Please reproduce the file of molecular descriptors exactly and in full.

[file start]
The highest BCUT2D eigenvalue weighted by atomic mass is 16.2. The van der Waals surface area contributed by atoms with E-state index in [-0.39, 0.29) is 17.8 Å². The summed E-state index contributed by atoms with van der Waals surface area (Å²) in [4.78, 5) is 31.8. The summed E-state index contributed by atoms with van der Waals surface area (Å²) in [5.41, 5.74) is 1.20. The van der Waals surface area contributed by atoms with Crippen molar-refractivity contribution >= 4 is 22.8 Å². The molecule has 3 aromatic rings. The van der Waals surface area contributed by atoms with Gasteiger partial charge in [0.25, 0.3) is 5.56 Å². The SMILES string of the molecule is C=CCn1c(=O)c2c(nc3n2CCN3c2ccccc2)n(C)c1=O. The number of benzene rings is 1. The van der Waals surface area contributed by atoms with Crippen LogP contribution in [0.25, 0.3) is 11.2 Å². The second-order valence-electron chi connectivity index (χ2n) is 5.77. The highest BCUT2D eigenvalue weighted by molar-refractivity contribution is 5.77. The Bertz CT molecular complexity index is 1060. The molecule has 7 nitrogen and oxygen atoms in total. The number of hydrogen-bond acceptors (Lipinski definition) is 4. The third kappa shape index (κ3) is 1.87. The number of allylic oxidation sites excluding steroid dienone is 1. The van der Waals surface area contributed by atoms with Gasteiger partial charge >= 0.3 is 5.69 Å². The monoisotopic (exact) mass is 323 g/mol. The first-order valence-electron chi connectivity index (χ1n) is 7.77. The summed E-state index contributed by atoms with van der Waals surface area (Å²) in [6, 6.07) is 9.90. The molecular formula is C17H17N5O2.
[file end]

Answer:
The highest BCUT2D eigenvalue weighted by atomic mass is 16.2. The van der Waals surface area contributed by atoms with E-state index in [-0.39, 0.29) is 17.8 Å². The summed E-state index contributed by atoms with van der Waals surface area (Å²) in [4.78, 5) is 31.8. The summed E-state index contributed by atoms with van der Waals surface area (Å²) in [5.41, 5.74) is 1.20. The van der Waals surface area contributed by atoms with Crippen molar-refractivity contribution >= 4 is 22.8 Å². The molecule has 3 aromatic rings. The van der Waals surface area contributed by atoms with Gasteiger partial charge in [0.25, 0.3) is 5.56 Å². The SMILES string of the molecule is C=CCn1c(=O)c2c(nc3n2CCN3c2ccccc2)n(C)c1=O. The number of benzene rings is 1. The van der Waals surface area contributed by atoms with Crippen LogP contribution in [0.25, 0.3) is 11.2 Å². The second-order valence-electron chi connectivity index (χ2n) is 5.77. The highest BCUT2D eigenvalue weighted by molar-refractivity contribution is 5.77. The Bertz CT molecular complexity index is 1060. The molecule has 7 nitrogen and oxygen atoms in total. The number of hydrogen-bond acceptors (Lipinski definition) is 4. The third kappa shape index (κ3) is 1.87. The number of allylic oxidation sites excluding steroid dienone is 1. The van der Waals surface area contributed by atoms with Gasteiger partial charge >= 0.3 is 5.69 Å². The monoisotopic (exact) mass is 323 g/mol. The first-order valence-electron chi connectivity index (χ1n) is 7.77. The summed E-state index contributed by atoms with van der Waals surface area (Å²) in [6, 6.07) is 9.90. The molecular formula is C17H17N5O2.